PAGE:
Recent allegations of child sex crimes against Florida Congressman Matt Gaetz highlights a pattern of politcians being excused for sexual misconduct.
By Brent Dondalski
Over the past few weeks, reports have come out detailing how Congressman Matt Gaetz (R-FL 1st District) allegedly trafficked and had sex with “underage women,” as the media sometimes calls them, which are more popularly known as children. The accusations include a myriad of crimes, including paying for flights for these children, exchanging money for sex, and even requesting a preemptive pardon from Trump. While Matt Gaetz denies the validity of these reports, the evidence is embarrassingly abundant and also exposes a larger trend of apathy towards sex crimes when they are committed by powerful individuals.
Though the investigation is ongoing, mountains of evidence are already piling up against Matt Gaetz. This is stemming from an investigation into Florida politician and close friend of Gaetz, Joel Greenberg, who was indicted on multiple sex trafficking and sex crime charges. The same morning that The New York Times broke this story, rumors emerged about Matt Gaetz retiring from Congress so he can take on a role at Newsmax, an organization that spreads right-wing misinformation. Gaetz already seemed ready for the controversy coming his way.
One of Gaetz’ bizarre defenses against these allegations is that he claims he has been very generous towards his past partners and that the hotel rooms and flights he’s paid for were for a past girlfriend or girlfriends who were definitely of age. Gaetz seems to acknowledge that these excursions took place, with the only disputed fact being of the woman’s or women’s age. In an interview with Tucker Carlson, Gaetz also denied having photos taken of him with child prostitutes, which is strange considering he was never actually accused of this.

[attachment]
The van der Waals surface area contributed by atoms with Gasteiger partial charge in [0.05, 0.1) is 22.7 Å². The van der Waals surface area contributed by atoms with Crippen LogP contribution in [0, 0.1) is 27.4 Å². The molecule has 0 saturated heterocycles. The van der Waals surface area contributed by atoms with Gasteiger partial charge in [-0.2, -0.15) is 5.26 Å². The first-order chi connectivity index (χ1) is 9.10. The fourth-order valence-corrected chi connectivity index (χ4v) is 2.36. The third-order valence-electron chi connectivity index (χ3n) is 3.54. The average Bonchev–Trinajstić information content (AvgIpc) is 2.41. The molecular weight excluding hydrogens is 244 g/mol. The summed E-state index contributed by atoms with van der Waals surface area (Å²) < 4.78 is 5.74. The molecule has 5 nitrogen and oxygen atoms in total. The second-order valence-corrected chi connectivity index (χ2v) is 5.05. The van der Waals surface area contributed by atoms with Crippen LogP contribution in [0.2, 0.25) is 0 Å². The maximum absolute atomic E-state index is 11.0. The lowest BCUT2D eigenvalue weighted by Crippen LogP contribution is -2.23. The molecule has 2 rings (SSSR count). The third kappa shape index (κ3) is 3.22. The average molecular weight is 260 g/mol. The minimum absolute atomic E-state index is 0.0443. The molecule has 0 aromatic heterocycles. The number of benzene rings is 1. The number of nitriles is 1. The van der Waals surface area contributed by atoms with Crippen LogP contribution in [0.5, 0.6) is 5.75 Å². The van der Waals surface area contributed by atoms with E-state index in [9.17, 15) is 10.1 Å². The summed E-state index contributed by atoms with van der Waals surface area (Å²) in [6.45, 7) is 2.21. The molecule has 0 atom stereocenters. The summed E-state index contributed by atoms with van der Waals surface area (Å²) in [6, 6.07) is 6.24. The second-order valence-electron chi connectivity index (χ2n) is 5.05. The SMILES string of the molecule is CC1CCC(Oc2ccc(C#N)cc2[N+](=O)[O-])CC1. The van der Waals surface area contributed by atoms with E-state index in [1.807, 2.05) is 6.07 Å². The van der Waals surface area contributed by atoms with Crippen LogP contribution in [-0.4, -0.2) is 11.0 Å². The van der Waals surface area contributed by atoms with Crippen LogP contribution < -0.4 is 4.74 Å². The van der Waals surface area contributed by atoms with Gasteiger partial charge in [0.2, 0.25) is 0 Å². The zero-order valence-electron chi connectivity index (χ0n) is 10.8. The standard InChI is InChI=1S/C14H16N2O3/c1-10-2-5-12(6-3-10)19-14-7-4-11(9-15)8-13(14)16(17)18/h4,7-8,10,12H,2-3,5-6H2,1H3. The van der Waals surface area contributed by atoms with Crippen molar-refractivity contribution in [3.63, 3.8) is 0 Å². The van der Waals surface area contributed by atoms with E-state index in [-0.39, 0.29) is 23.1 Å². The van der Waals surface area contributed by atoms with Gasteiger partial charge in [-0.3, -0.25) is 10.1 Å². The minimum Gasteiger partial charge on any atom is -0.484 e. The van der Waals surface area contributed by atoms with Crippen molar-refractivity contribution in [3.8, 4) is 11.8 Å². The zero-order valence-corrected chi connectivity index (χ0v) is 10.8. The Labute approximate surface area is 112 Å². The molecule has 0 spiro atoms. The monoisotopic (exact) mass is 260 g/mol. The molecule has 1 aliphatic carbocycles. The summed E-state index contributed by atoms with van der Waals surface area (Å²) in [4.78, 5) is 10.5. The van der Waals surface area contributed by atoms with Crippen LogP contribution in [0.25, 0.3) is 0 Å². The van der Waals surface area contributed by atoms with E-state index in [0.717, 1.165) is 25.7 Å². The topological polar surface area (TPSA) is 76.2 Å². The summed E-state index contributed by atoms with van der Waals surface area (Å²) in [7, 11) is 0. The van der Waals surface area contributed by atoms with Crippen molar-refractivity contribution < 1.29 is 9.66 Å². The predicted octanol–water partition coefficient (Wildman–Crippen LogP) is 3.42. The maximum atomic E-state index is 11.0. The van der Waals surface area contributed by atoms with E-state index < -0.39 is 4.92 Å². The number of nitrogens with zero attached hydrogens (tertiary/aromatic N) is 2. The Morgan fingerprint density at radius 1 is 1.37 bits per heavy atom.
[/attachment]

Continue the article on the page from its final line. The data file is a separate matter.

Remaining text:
Additionally, it’s been reported that Gaetz at one point sought a blanket pardon from Trump, whom he has been a staunch defender of, even through his worst scandals. I’m pretty sure innocent people don’t ask to be pardoned from crimes they think they’ll be convicted of in the future.
The most damning evidence comes from Gaetz’ past Venmo transactions. In May 2018, Gaetz sent $900 to Joel Greenberg, with the description of the transaction reading “Hit up _____.” However, instead of a blank, he wrote the nickname of an 18 year old girl, who, along with two other girls, then received a payment from Greenburg. In fact, for a couple of men approaching their forties Greenburg and Gaetz seem to have a eyebrow-raising amount of interactions with really young women on the Venmo platform. Seminole County auditors took note of these transactions, and found similarly questionable transactions amounting to over $300,000 between the two politicians.